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The superconducting synchrotron SIS100 of the FAIR accelerator project will provide heavy ion beams of highest intensities. SIS100 is the first synchrotron with a special design, optimized for the control of ionization beam loss. Ionization beam loss is the most pronounced loss mechanism at operation with high-intensity, intermediate charge state heavy ions. The new synchrotron layout comprises an ion catcher system, which in combination with a charge separator lattice shall suppress dynamic vacuum effects.
A prototype cryogenic ion catcher, including a dedicated cryostat has been designed, manufactured, and tested under realistic conditions with beams from the heavy-ion synchrotron SIS18 at GSI. The gas desorption induced by the impact of heavy ions on this cryocatcher has been measured. For the very first time, a rise of desorption yield with increasing beam energy has been observed. However, measurements at room temperature have confirmed the known decrease of the pressure rise in the investigated energy regime. A transition temperature of 18 K, underneath hydrogen is adsorbed, could be verified several times. The results are significant and used to predict the ionization beam loss at operation of SIS100 at full-beam intensity.
The aim of the present work is the further development of the thermodynamics of hydrogen-like plasmas with densities on the order of 1027–1029 m−3 at temperatures of 106−108 K. Therefore, the Jacobi-Padé approximation for the so-called relative energy level shifts is applied to a quasineutral plasma consisting of six-fold and five-fold ionized carbon atoms and electrons. The relative energy level shift of the five-fold ionized carbon is determined by the difference between Coulomb and Debye potential, and by the kinetic energy of the particles. The shift caused by the kinetic energy (KES) has to be found considering the momentum space of the particles, so that nine-fold integrals in phase space have to be calculated. Quantum-physically, former numerical calculations of KES were only performed for particle states with zero angular quantum numbers. In the present work, a detailed, to a large extent analytical analysis of the KES is given for any angular quantum number, enabling also an improved analysis of future further-developed Jacobi-Padé formulae. Relative energy shifts of the bound-states of the fivefold ionized carbon are numerically obtained as function of the Mott parameter of the plasma. Dependencies of the shifts on main quantum numbers and orbital quantum numbers are discussed.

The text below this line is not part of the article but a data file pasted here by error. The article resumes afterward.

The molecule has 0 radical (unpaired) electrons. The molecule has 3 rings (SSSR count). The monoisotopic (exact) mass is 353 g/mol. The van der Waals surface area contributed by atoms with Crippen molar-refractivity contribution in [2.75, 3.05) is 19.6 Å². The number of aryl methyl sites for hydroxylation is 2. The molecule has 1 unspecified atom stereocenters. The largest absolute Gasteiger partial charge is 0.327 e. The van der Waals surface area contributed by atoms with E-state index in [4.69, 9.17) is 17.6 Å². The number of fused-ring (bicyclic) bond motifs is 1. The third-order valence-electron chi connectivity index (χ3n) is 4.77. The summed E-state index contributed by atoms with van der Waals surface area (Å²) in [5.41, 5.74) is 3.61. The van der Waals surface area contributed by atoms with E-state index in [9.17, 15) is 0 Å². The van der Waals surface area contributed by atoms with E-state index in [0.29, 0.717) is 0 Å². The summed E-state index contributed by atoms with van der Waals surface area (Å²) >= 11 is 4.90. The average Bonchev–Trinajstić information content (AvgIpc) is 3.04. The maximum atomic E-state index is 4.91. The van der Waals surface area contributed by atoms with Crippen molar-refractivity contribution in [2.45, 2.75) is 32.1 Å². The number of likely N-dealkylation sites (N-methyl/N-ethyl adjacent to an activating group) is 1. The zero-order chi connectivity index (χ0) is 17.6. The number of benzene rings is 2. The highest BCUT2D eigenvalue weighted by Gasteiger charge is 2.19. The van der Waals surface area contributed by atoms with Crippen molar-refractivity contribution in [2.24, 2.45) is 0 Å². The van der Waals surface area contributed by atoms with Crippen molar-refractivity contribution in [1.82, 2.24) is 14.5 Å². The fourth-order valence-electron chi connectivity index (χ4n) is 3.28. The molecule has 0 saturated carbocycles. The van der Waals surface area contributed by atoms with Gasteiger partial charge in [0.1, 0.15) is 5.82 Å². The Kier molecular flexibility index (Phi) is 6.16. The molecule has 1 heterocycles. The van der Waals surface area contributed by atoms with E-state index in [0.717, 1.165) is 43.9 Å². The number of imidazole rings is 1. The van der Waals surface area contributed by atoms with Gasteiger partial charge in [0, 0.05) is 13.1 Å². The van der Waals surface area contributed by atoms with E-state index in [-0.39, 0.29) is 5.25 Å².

The high energy loss of heavy ions in matter as well as the small angular scattering makes heavy ion beams an excellent tool to produce almost cylindrical and homogeneously excited volumes in matter. This aspect can be used to pump short wavelength lasers. For the first time, a beam of heavy ions was used to pump a short wavelength gas laser in an experiment performed at the GSI ion accelerator facility in December 2005. In this experiment, the well-known KrF* excimer laser was pumped with an intense uranium beam. Pulses of an uranium beam compressed down to 110 ns (full width at half maximum) with initial particle energy of 250 MeV per nucleon were stopped inside a gas laser cell. A mixture of an excimer laser premix gas (95.5%Kr + 0.5%F2) and a buffer gas (Ar) in different proportions was used as the laser gas. The maximum beam intensity reached in the experiment was 2.5 × 109 particles per pulse, which resulted in 34 J/g specific energy deposited in the laser gas. The laser effect on the transition at λ = 248 nm has been successfully demonstrated by various independent methods. There, the laser threshold was reached with a beam intensity of 1.2 × 109 particles per pulse, and the energy of the laser pulse of about 2 mJ was measured for an ion beam intensity of 2 × 109 particles per pulse. As a next step, it is planned to reduce the laser wavelength down to the vacuum ultraviolet spectral region, and to proceed to the excimer lasers of the pure rare gases. The perspectives for such experiments are discussed and the detailed estimations for Xe and Kr cases are given. We believe that the use of heavy ion beams as a pumping source may lead to new pumping schemes on the higher lying level transitions and considerably shorter wavelengths, which rely on the high cross sections for multiple ionization of the target species.